We find ourselves living in interesting times, that’s for sure – and I am not just talking about the Corona virus/lockdown that started late on in March.
March started with us up to our knees in mud after perhaps the wettest winter on record – certainly the wettest either of us have known here at the farm – not only wet but relentless with no real cold snaps to give us a break! But, then, as British weather does, it changed and by the end of the month, the sun came out and we had moved into almost drought and the mud was not only drying but also cracking badly – weird!!
The other big news for March was PIGLETS! We had 3 litters in the space of a week – first up was our first-time mum Berkshire WhiteTail – and also Boris the Boar’s first offspring. Well between them, they did a great job and we have 8 bouncing babies going from strength to strength. Piglets are born fully functional – by that, I mean that their eyes are open and they are up and walking in minutes. Here’s a little video clip of them when they were just a few hours old, and another of them a few days later, venturing outside the ark tempted by the sunshine. They double their weight in the first week, and same again in the second week and are now really chunky – final video of them at 2 weeks old, playing in the straw in their ark.
Next up, we had two litters on the same day – our Large Blacks, Frosty and her daughter, first-time mum, Snowy. Frosty produced 8 – 4 boys and 4 girls mid-afternoon and Snowy produced 4, 2 of each in the early evening. First litters are often smaller although WhiteTail proved us wrong on that front! The Large Blacks have famously large ears – they are sometimes called the Elephant Pigs – but those ears are folded back when they are born – more streamlined I suppose. Over the first few days, the ears flop forward to their ‘normal’ position, some faster than others and a couple looked rather lopsided for a few days as one ear came forward and the other stayed back!! A couple of videos – as newborns, and then a few days later where they all worked out how to get out of their ark – and importantly, to get back in!!
Now, I have to say, the guinea fowl have not been so cooperative. As the month went along, they went through their Spring rituals – boys fighting boys, girls standing back and watching – as the mating began. And the laying has definitely begun but can we find the nest? No – not so far. Very frustrating! Occasionally we find a broken egg on the path indicating that a crow or rook has found the nest and robbed it – grrr! The birds lay wherever they fancy, usually in a hedgrow or a patch of nettles and early in the year, the cover is just not dense enough to keep the thieves at bay – the faster everything grows the better chance they have of keeping the eggs safe … from the thieves, not from us. As soon as we find enough eggs, they will go into the incubator so we can replenish stocks – sadly, again, we lost quite a few birds to Mr Fox through the winter 🙁
As you can tell, farm life has continued to keep us busy – we are officially essential workers – part of the food production community!! In fact, apart from a few very unusual trips to the supermarket, not a lot has changed! Unsurprisingly, the holiday cottage has been empty in the chaos that is lockdown – bookings for the spring and summer have cancelled so all quiet. Looking on the bright side, when this is all over and everyone wants to escape for a break in the UK (I think international travel will be last on the list to free up), then we have plenty of availability!! If you want to fantasies about getting away, check out the photos and some of our 5* reviews here!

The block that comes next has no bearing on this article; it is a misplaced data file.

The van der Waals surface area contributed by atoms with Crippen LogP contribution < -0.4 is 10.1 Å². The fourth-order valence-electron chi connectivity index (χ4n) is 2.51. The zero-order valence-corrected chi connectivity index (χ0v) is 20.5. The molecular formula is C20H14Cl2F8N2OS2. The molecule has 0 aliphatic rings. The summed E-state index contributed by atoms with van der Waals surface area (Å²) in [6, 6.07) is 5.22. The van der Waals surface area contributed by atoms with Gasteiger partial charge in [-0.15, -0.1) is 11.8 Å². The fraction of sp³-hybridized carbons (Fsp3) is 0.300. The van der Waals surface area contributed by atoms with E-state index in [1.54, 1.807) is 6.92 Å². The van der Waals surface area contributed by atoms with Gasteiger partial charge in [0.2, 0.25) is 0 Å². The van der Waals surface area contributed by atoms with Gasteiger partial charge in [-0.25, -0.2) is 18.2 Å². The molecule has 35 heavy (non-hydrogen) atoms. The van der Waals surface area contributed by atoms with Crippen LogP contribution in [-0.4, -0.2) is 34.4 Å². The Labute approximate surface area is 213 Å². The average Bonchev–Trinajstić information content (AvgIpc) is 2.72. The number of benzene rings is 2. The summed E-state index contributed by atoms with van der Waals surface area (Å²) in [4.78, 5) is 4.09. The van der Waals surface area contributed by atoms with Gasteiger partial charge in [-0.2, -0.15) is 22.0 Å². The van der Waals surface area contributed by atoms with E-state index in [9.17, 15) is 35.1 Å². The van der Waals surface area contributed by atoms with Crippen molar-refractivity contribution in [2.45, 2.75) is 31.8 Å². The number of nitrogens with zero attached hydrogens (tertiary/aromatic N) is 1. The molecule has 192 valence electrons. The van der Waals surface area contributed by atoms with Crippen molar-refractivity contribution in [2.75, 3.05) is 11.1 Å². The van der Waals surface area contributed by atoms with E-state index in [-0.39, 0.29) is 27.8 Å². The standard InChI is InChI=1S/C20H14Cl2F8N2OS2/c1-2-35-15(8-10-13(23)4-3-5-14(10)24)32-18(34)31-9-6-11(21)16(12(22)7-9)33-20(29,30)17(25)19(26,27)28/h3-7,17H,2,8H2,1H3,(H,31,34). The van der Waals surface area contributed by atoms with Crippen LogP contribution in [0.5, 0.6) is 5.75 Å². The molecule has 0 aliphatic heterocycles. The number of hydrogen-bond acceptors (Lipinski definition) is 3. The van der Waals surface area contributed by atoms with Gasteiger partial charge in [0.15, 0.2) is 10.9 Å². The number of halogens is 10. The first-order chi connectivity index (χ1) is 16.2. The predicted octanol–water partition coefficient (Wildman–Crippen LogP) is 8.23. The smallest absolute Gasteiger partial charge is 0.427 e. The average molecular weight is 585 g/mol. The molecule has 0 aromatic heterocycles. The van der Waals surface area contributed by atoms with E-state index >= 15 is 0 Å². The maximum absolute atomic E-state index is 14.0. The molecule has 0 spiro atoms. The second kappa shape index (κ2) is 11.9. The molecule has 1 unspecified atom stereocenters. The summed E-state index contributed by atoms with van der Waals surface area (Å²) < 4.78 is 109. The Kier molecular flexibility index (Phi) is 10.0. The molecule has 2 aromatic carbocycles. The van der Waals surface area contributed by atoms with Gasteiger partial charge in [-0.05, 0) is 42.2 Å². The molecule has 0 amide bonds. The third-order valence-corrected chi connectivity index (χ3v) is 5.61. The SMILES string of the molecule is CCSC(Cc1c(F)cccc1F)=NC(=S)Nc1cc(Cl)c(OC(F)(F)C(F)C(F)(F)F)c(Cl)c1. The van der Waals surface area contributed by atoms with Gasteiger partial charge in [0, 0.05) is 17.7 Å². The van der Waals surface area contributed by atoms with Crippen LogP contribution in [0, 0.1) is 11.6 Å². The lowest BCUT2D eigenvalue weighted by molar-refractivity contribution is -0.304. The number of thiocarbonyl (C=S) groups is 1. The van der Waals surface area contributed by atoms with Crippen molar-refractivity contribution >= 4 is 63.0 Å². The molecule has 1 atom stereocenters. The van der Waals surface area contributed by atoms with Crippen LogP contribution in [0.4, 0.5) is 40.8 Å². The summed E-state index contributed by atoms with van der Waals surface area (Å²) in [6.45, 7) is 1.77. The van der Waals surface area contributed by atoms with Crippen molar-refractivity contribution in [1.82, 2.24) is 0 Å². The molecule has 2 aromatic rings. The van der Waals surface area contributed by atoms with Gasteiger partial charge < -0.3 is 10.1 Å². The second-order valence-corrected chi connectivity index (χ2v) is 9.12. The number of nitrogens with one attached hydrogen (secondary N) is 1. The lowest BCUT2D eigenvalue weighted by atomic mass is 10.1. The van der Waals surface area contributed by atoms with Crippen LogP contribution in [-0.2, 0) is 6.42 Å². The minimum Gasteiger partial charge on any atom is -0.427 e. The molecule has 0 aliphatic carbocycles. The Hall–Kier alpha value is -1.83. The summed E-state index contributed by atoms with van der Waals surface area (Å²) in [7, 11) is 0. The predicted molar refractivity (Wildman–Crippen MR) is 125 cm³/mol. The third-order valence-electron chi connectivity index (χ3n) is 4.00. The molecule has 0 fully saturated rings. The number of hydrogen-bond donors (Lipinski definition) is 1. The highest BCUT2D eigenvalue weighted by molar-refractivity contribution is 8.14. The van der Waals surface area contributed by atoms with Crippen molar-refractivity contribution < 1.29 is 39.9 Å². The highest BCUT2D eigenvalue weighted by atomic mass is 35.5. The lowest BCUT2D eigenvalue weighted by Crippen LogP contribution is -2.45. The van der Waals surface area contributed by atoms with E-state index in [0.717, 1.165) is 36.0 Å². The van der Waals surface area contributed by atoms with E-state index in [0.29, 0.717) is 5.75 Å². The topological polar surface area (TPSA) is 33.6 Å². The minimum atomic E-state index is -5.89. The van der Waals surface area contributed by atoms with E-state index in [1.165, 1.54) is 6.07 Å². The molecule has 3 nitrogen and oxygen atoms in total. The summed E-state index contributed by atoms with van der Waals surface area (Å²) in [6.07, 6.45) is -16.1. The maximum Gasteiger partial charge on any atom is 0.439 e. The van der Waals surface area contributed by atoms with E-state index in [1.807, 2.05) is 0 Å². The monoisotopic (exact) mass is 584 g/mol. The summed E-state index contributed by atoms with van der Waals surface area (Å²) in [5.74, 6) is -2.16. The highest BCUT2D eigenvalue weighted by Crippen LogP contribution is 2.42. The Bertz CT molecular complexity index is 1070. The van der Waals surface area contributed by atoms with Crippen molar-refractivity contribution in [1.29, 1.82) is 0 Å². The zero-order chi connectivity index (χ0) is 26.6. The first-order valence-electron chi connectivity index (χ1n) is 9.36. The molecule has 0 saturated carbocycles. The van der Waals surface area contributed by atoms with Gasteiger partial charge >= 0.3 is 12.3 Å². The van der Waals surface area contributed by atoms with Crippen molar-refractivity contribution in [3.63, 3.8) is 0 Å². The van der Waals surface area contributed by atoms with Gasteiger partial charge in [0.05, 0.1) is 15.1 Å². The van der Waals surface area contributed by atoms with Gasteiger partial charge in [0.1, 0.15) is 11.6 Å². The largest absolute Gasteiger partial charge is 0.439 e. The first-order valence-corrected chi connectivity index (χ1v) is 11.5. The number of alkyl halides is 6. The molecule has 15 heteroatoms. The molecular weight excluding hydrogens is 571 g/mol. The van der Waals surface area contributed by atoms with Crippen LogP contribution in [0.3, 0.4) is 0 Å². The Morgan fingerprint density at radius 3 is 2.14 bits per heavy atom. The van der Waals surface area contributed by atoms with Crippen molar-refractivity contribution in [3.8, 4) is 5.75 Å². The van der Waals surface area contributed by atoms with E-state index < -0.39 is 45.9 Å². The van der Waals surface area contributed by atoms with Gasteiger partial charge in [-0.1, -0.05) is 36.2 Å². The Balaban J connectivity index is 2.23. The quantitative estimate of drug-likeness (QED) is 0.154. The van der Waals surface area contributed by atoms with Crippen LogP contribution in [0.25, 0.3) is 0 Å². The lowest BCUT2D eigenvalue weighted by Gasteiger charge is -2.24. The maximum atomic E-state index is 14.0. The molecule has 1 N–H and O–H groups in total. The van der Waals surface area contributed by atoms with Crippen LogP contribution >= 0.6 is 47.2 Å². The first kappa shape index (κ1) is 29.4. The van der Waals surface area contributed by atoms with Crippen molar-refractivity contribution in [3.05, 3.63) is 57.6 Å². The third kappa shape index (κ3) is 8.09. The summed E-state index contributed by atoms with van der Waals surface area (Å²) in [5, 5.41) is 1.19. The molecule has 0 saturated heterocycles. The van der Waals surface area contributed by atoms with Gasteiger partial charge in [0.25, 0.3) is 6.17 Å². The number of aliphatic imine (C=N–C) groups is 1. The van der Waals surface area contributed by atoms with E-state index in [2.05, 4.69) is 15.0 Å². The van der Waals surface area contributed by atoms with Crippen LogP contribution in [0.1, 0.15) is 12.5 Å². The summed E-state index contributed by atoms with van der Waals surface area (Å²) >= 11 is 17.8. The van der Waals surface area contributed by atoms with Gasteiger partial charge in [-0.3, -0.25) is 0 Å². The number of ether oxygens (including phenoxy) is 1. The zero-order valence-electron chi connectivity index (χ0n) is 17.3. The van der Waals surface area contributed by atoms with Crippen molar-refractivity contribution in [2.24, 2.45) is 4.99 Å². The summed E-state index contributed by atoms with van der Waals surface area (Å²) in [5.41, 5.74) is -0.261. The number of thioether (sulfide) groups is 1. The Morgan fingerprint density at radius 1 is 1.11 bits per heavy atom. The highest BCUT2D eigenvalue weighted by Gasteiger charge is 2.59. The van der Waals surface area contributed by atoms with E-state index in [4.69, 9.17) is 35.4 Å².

Everyone else on the farm is doing well – Boris the boar has proved himself in the fertility stakes, I got a bit arty with a lovely pic of our golden Tamworths on a lovely sunset evening. The pheasant population seems to have grown significantly and the boys, like the Guineas have been having their Spring punch-ups but they are always present when I go out to feed – seems they like pig food!!
Another challenge thrown at us because of the lockdown is the closure of all restaurants – given that most of our meat produced goes to restaurants, that is potentially a real issue for us. We have livestock in the fields ready to go and a not insignificant feed bill! Happily, so far, we have seen extra orders from our private customers to fill the gap – a BIG thank you to them from us and long may that trend continue – supporting your local small producer will be much appreciated so do give some thought … if you have a bit more time on your hands, do some research – what could you buy from a local producer?
So, ending on a positive note this month rather than a rant. What positives do we think will come out of this lockdown period? Will people continue to value our health service as they do now? Will they be more thoughtful and care for others less fortunate than themselves? Will people give more thought to where their food comes from? Will they look to spend holiday time in the UK rather than suffer the vagaries of international travel? Will we as a nation use our cars less and create less pollution? An interesting time of reflection and perhaps to break some ‘bad’ habits.
Good food for thought …. and talking of food, here’s something really nice to finish on!! PIE!